I have wondered for a long time about the process of meaning making in the act of drawing and in how that meaning can change across contexts.  For example, I once watched a child drawing and after a while she declared to me it was a cat.  Not five minutes later the same child, with the same drawing, told another educator it was a Beanie Baby.  I was left feeling a little confused, was I wrong in my understanding or was the child wrong?  Well it’s not going to be the child, it will always be me!  It seems that meaning making is far more complex, and more generative of multiple meanings that may or may not connect in a logical manner.

towards-outstanding-in-writing-the-importance-of-drawing-001

I find this particular drawing that I have shared in a TEDx talk here fascinating for many reasons.  One, because it ‘represents’ something huge and almost unimaginable neatly contained on a single piece of paper.  Two, because the narrative that accompanies it is a strong theory of how the sun and moon works, and three, because of the sheer beauty and aesthetic of it from such a young child.  But let us not (as my good friend and colleague Louise Lowings would say) get lost in the awe and wonder of it, for it might just dazzle us into doing and thinking nothing more about this,  thus remaining fixed and static in our thinking ourselves.

If we take this drawing as simply an expression or communication of what she knows and understands then we would be in danger of just saying she is wrong in her thinking.  The meaning as dictated through her words would be interpreted as singular and unchangeable.  But Sylvia Kind is suggesting that there is more going on.

Now I read this drawing as a generative act, of thinking in action; an active inquiry into the physics of the solar system.  She is not only actively trying to explain something but is also at the same time trying to understand it herself through the action of drawing and the movement of the material across a piece of paper.  It is rich in description, of texture, space, relations, and movement made in a social engagement between where the marker meets the paper, herself and the atelierista who was observing and listening closely to what she was doing and saying.  There was an interaction, it was intra-active.  An encounter between what she knew and what she was becoming to know.  She was drawing objects as she thought them, not as she saw them (to paraphrase Pablo Picasso).  And of course there is the interaction with the audience, of who views the work and their own meaning making.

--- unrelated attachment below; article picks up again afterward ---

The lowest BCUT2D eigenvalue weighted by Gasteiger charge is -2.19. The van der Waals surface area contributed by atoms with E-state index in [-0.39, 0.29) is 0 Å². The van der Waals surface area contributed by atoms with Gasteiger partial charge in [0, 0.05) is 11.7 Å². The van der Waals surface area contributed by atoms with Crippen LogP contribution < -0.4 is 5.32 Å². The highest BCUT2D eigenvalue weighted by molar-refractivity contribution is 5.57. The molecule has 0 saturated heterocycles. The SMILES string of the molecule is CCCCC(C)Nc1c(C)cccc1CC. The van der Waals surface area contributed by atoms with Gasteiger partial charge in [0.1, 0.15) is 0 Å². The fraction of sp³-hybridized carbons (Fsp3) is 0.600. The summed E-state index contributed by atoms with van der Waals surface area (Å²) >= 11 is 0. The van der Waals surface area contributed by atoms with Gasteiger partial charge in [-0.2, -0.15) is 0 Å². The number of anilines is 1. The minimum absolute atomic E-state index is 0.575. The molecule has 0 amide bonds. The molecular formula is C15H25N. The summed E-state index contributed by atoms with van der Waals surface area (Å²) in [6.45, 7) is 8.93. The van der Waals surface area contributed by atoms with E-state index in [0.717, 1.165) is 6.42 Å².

When viewing a piece of art, we the audience, are drawn into the world of making sense and meaning of that work, its materials, its presence.  The meaning making therefore does not just lie with the maker but simultaneously sits with the viewer too.  Therefore, this drawing is part of a complex creative process, what Sylvia Kind calls an object of encounter rather than just being a drawing that represents or communicates a fixed thought.  Rather it is relational and interdependent.

“…art as a state of encounter considers that meanings are constituted in the relation between things and in movements of disruption of previously held ideas.”

Kind (2010)

So, and with this is mind, I can now re-describe this drawing as an encounter or event as being:

Sociable – and in a process of exchange with others (those who were present but also those who are and become the audience)

Relational – in that it is situated with an interdependent system of meaning making where ideas connect with those in the making, a sense of becoming

Generative – of negotiating meaning, knowledge and understanding with and through the materials to hand

 

It means as educators we need to:

Be open – to the complex and fluid thinking and action of children

Hold an awareness – of our our positioning as audience or partner in drawing

To recognise – that their meaning making is neither fixed or static

To act in researchful ways  – to listen and look out for the connections and interdependencies that become visible (or remain invisible) between the context – maker – audience that are not always logical in order, or sequence

To adjust our pedagogy – to see drawing and other forms of making thinking visible as an encounter or event with many possible directions and not a simple linear journey from developing skills and understanding affordances to expression and communication of a singular thought.

 

References

Malaguzzi, L.  No Way.  The Hundred is There.  Accessed at http://www.thewonderoflearning.com/history/?lang=en_GB on 5th March 2017

Craft, A. (2002). Creativity and Early Years Education. London: Routledge.

Kind, S. (2010) Art Encounters: Movements in the Visual Arts and Early Childhood Education in Flow, Rhythms, & Intensities of Early Childhood Education Curriculum.  Ed. Pacini-Ketchabaw, V.  New York: Peter Lang.